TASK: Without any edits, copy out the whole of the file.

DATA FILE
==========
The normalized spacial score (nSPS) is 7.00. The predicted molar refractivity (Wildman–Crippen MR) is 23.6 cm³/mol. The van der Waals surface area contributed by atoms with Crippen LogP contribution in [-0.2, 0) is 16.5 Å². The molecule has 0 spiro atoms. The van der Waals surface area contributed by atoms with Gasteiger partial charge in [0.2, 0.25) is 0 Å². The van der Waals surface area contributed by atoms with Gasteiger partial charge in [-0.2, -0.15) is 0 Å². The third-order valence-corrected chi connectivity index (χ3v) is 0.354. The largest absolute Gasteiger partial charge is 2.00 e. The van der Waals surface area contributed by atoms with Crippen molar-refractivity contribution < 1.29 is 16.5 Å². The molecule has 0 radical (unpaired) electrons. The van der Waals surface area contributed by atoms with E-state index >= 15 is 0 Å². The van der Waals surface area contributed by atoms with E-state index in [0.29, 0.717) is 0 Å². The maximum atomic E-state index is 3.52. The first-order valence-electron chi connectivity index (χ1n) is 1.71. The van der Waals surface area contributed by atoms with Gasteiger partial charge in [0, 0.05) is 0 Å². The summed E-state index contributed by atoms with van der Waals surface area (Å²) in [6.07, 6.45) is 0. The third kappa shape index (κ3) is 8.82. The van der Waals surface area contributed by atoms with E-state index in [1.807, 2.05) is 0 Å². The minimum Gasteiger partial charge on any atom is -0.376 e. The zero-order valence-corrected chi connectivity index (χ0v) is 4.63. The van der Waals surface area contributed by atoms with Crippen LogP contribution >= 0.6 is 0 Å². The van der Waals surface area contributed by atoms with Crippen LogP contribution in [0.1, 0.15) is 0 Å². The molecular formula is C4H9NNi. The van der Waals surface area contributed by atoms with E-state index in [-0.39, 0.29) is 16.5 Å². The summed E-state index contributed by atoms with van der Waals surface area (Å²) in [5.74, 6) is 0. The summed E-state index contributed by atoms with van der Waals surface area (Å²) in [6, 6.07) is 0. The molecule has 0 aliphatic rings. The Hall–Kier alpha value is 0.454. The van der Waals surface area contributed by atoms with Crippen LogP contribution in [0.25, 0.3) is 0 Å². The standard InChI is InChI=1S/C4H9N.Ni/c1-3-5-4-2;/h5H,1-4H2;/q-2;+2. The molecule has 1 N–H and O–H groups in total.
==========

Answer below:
The normalized spacial score (nSPS) is 7.00. The predicted molar refractivity (Wildman–Crippen MR) is 23.6 cm³/mol. The van der Waals surface area contributed by atoms with Crippen LogP contribution in [-0.2, 0) is 16.5 Å². The molecule has 0 spiro atoms. The van der Waals surface area contributed by atoms with Gasteiger partial charge in [0.2, 0.25) is 0 Å². The van der Waals surface area contributed by atoms with Gasteiger partial charge in [-0.2, -0.15) is 0 Å². The third-order valence-corrected chi connectivity index (χ3v) is 0.354. The largest absolute Gasteiger partial charge is 2.00 e. The van der Waals surface area contributed by atoms with Crippen molar-refractivity contribution < 1.29 is 16.5 Å². The molecule has 0 radical (unpaired) electrons. The van der Waals surface area contributed by atoms with E-state index >= 15 is 0 Å². The van der Waals surface area contributed by atoms with E-state index in [0.29, 0.717) is 0 Å². The maximum atomic E-state index is 3.52. The first-order valence-electron chi connectivity index (χ1n) is 1.71. The van der Waals surface area contributed by atoms with Gasteiger partial charge in [0, 0.05) is 0 Å². The summed E-state index contributed by atoms with van der Waals surface area (Å²) in [6.07, 6.45) is 0. The third kappa shape index (κ3) is 8.82. The van der Waals surface area contributed by atoms with E-state index in [1.807, 2.05) is 0 Å². The minimum Gasteiger partial charge on any atom is -0.376 e. The zero-order valence-corrected chi connectivity index (χ0v) is 4.63. The van der Waals surface area contributed by atoms with Crippen LogP contribution >= 0.6 is 0 Å². The van der Waals surface area contributed by atoms with Crippen LogP contribution in [0.1, 0.15) is 0 Å². The molecular formula is C4H9NNi. The van der Waals surface area contributed by atoms with E-state index in [-0.39, 0.29) is 16.5 Å². The summed E-state index contributed by atoms with van der Waals surface area (Å²) in [5.74, 6) is 0. The summed E-state index contributed by atoms with van der Waals surface area (Å²) in [6, 6.07) is 0. The molecule has 0 aliphatic rings. The Hall–Kier alpha value is 0.454. The van der Waals surface area contributed by atoms with Crippen LogP contribution in [0.25, 0.3) is 0 Å². The standard InChI is InChI=1S/C4H9N.Ni/c1-3-5-4-2;/h5H,1-4H2;/q-2;+2. The molecule has 1 N–H and O–H groups in total.